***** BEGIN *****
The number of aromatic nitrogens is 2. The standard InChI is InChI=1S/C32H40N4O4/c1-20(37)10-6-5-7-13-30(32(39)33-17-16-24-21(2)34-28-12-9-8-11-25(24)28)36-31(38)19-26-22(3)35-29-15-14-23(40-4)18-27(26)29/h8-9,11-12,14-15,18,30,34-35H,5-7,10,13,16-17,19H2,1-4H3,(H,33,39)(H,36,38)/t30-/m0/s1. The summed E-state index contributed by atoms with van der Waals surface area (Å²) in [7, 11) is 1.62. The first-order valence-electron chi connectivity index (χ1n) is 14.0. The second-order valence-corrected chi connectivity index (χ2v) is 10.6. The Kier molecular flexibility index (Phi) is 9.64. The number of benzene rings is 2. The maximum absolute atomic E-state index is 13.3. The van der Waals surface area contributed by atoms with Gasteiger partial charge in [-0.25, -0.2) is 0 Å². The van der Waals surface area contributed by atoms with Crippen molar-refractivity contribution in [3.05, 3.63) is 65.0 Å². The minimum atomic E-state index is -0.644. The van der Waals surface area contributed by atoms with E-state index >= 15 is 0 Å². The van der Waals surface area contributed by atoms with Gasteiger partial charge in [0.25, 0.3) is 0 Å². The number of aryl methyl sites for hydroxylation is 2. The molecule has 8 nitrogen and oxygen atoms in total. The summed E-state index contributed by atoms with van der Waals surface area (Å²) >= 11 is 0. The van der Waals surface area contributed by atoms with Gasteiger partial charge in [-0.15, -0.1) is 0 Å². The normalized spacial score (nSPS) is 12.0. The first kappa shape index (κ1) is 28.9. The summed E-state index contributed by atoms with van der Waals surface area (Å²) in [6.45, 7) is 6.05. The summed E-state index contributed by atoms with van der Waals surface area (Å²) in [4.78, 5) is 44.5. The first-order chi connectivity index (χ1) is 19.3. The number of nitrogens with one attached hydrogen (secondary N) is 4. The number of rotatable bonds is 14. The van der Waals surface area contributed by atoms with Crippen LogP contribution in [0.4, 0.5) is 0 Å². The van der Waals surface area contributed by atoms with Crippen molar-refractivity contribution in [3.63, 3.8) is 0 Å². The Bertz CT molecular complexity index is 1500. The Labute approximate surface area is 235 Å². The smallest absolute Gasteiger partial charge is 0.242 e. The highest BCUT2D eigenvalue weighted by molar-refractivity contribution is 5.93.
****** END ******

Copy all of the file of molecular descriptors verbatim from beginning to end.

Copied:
The number of aromatic nitrogens is 2. The standard InChI is InChI=1S/C32H40N4O4/c1-20(37)10-6-5-7-13-30(32(39)33-17-16-24-21(2)34-28-12-9-8-11-25(24)28)36-31(38)19-26-22(3)35-29-15-14-23(40-4)18-27(26)29/h8-9,11-12,14-15,18,30,34-35H,5-7,10,13,16-17,19H2,1-4H3,(H,33,39)(H,36,38)/t30-/m0/s1. The summed E-state index contributed by atoms with van der Waals surface area (Å²) in [7, 11) is 1.62. The first-order valence-electron chi connectivity index (χ1n) is 14.0. The second-order valence-corrected chi connectivity index (χ2v) is 10.6. The Kier molecular flexibility index (Phi) is 9.64. The number of benzene rings is 2. The maximum absolute atomic E-state index is 13.3. The van der Waals surface area contributed by atoms with Gasteiger partial charge in [-0.25, -0.2) is 0 Å². The van der Waals surface area contributed by atoms with Crippen molar-refractivity contribution in [3.05, 3.63) is 65.0 Å². The minimum atomic E-state index is -0.644. The van der Waals surface area contributed by atoms with E-state index >= 15 is 0 Å². The van der Waals surface area contributed by atoms with Gasteiger partial charge in [0.25, 0.3) is 0 Å². The number of aryl methyl sites for hydroxylation is 2. The molecule has 8 nitrogen and oxygen atoms in total. The summed E-state index contributed by atoms with van der Waals surface area (Å²) >= 11 is 0. The van der Waals surface area contributed by atoms with Gasteiger partial charge in [-0.15, -0.1) is 0 Å². The normalized spacial score (nSPS) is 12.0. The first kappa shape index (κ1) is 28.9. The summed E-state index contributed by atoms with van der Waals surface area (Å²) in [6.45, 7) is 6.05. The summed E-state index contributed by atoms with van der Waals surface area (Å²) in [4.78, 5) is 44.5. The first-order chi connectivity index (χ1) is 19.3. The number of nitrogens with one attached hydrogen (secondary N) is 4. The number of rotatable bonds is 14. The van der Waals surface area contributed by atoms with Crippen LogP contribution in [0.4, 0.5) is 0 Å². The van der Waals surface area contributed by atoms with Crippen molar-refractivity contribution in [3.63, 3.8) is 0 Å². The Bertz CT molecular complexity index is 1500. The Labute approximate surface area is 235 Å². The smallest absolute Gasteiger partial charge is 0.242 e. The highest BCUT2D eigenvalue weighted by molar-refractivity contribution is 5.93.